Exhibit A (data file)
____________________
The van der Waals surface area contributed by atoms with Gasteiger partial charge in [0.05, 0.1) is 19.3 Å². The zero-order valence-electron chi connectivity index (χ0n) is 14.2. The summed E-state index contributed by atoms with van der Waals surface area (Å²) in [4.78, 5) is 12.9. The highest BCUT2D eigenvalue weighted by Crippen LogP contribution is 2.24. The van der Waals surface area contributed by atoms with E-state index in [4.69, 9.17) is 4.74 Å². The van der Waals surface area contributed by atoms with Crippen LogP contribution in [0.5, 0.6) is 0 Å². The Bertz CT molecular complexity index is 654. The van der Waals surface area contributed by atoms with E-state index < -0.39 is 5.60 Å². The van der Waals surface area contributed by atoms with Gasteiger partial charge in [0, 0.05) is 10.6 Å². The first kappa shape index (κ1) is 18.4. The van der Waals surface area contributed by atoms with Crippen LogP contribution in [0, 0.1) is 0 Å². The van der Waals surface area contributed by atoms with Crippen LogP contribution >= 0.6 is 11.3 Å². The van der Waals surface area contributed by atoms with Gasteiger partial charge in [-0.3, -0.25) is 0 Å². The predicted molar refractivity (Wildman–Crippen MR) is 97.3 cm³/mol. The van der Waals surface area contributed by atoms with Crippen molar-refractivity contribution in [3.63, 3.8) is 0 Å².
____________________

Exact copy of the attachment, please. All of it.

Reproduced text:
The van der Waals surface area contributed by atoms with Gasteiger partial charge in [0.05, 0.1) is 19.3 Å². The zero-order valence-electron chi connectivity index (χ0n) is 14.2. The summed E-state index contributed by atoms with van der Waals surface area (Å²) in [4.78, 5) is 12.9. The highest BCUT2D eigenvalue weighted by Crippen LogP contribution is 2.24. The van der Waals surface area contributed by atoms with E-state index in [4.69, 9.17) is 4.74 Å². The van der Waals surface area contributed by atoms with Crippen LogP contribution in [0.5, 0.6) is 0 Å². The Bertz CT molecular complexity index is 654. The van der Waals surface area contributed by atoms with E-state index < -0.39 is 5.60 Å². The van der Waals surface area contributed by atoms with Gasteiger partial charge in [0, 0.05) is 10.6 Å². The first kappa shape index (κ1) is 18.4. The van der Waals surface area contributed by atoms with Crippen LogP contribution in [0, 0.1) is 0 Å². The van der Waals surface area contributed by atoms with Crippen LogP contribution >= 0.6 is 11.3 Å². The van der Waals surface area contributed by atoms with Gasteiger partial charge in [-0.3, -0.25) is 0 Å². The predicted molar refractivity (Wildman–Crippen MR) is 97.3 cm³/mol. The van der Waals surface area contributed by atoms with Crippen molar-refractivity contribution in [3.63, 3.8) is 0 Å².